In the past, stopping all this motive power has been something the Motor Company have struggled with. But that's mostly changed on recent models, which are fitted with modern specification four-pot brake callipers. In the case of the T-Sport, there's two of them up front and one on the rear. This triple-disc brake system is a great improvement over previous models. You still need to give the massive front brake lever a good squeeze to get the best out of the brakes, but the result is far more dramatic than in the past. The combination of all three will pull the T-Sport down from the 100-mph plus speeds it's capable of without drama.
Style-wise this Harley is quite unusual. It doesn't have a lot of chrome to polish, as its designers have specified black chrome and polished aluminium for a sportier look. Of course, the Harley-Davidson accessory catalogs are simply bursting with goodies, chromed or otherwise, to add to the bike. That's part of the appeal of Harley ownership - the bike is more of a bare canvass than a finished machine, and it invites personalization.
As befits its sport-touring role, the T-Sport comes with detachable saddlebags and a small windscreen. The bags hold a decent amount of baggage for those trips down to Brighton, or better still the Cote D'Azur. But the bike is more suited to the hotel and credit card style of touring I'd hate to try to squeeze luggage for two and a tent and sleeping bags onto it for a camping trip to France. The relaxed riding position is well suited to long distance riding but the screen wasn't right for me. I'm a tall guy and I sit high in the saddle, which meant that the airflow rushing over the top of the screen was buffeting my head I felt like I was doing a spell in the ring with Tyson at anything over 60 mph. To be fair to the Harley, I always have this problem with bikes with shorter screens; riders under six-feet tall might find life quieter behind the screen than I did.
Unless you are completely addicted to the thrill of riding a hyper sports bike the Harley isn't going to disappoint.
The T-Sport is fitted with fully adjustable suspension, something you normally wont' find on a Harley. I suspect the typical H-D owner wouldn't have a clue what to do with the knobs and valves on offer. The idea is that you can stiffen up the suspension if you have the bike loaded up with a passenger or touring gear, or both. You could also use the adjustment to tune up the suspension if you plan to ride the Harley hard. The T-Sport can't hold a candle to the massed ranks of modern sportbikes in the handling department, but nevertheless it handles well enough for even fairly spirited riding.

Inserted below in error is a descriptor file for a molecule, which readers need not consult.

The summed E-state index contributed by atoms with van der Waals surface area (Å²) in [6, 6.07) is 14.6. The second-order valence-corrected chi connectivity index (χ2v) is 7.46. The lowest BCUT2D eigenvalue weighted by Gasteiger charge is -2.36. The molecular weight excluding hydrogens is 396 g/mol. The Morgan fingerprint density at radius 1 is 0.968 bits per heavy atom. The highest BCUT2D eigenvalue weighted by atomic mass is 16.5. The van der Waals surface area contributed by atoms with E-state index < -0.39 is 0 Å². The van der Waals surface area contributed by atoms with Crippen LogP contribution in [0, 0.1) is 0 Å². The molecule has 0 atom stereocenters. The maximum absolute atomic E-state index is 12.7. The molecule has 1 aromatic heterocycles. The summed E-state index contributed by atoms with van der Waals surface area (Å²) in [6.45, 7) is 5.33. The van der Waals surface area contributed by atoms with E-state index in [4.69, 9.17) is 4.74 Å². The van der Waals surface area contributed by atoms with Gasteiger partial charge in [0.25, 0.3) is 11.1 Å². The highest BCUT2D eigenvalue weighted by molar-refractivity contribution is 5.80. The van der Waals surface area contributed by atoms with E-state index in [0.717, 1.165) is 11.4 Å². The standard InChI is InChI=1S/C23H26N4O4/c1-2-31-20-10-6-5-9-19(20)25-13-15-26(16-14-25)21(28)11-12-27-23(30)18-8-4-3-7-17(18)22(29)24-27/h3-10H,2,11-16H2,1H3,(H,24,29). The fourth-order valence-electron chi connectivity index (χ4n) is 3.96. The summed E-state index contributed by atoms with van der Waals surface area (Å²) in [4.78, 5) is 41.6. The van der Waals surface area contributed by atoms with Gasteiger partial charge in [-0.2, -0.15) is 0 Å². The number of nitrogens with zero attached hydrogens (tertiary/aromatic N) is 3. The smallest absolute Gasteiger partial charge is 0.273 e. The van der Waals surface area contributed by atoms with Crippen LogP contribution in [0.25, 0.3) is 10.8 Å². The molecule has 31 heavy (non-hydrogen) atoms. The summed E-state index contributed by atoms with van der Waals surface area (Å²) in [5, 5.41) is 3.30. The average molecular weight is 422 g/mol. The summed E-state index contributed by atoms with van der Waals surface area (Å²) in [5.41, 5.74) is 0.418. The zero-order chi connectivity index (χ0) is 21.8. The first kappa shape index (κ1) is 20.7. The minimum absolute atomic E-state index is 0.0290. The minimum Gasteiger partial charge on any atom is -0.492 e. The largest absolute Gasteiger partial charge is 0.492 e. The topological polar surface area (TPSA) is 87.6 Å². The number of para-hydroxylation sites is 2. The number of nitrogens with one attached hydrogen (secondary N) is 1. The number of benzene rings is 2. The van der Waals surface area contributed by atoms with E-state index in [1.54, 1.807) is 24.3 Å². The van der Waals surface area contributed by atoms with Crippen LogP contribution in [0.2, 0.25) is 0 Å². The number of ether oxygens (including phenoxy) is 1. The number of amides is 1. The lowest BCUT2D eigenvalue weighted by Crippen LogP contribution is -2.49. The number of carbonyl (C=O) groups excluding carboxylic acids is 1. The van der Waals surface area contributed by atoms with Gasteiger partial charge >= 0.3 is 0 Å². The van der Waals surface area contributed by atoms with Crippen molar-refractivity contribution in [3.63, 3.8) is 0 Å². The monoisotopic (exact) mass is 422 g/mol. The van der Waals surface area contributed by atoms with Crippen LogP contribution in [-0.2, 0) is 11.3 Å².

The main problem with any bike of this type is ground clearance. The pegs are set low for comfort and style, and the trade-off is that if you ride the T-Sport hard you'll drag those pegs along the Tarmac on sharper turns. Twiddling with the suspension can buy more ground clearance, but you'll sacrifice some comfort. When set up right the ride is very compliant and deals with humps and bumps in the road extremely well, doing a commendable job of insulating you from most of the jolts handed out by shitty British roads.
The Harley experience won't suit everyone. If you're really in a hurry and care more about high average speeds and angles of the dangle around your favorite stretch of twisties, then don't visit your local Harley dealer. But if things like soul, character and the ability to effortlessly pull women on Brighton Prom count, then it's time you considered a Harley. They are expensive, but they also hold their value far better than any other machine on the market. Maybe the best compliment I can pay the marque is that it's probably the only make of motorcycle that I would spend my own money on and that's after years of sampling almost everything on offer from scooters to Grand Prix race bikes!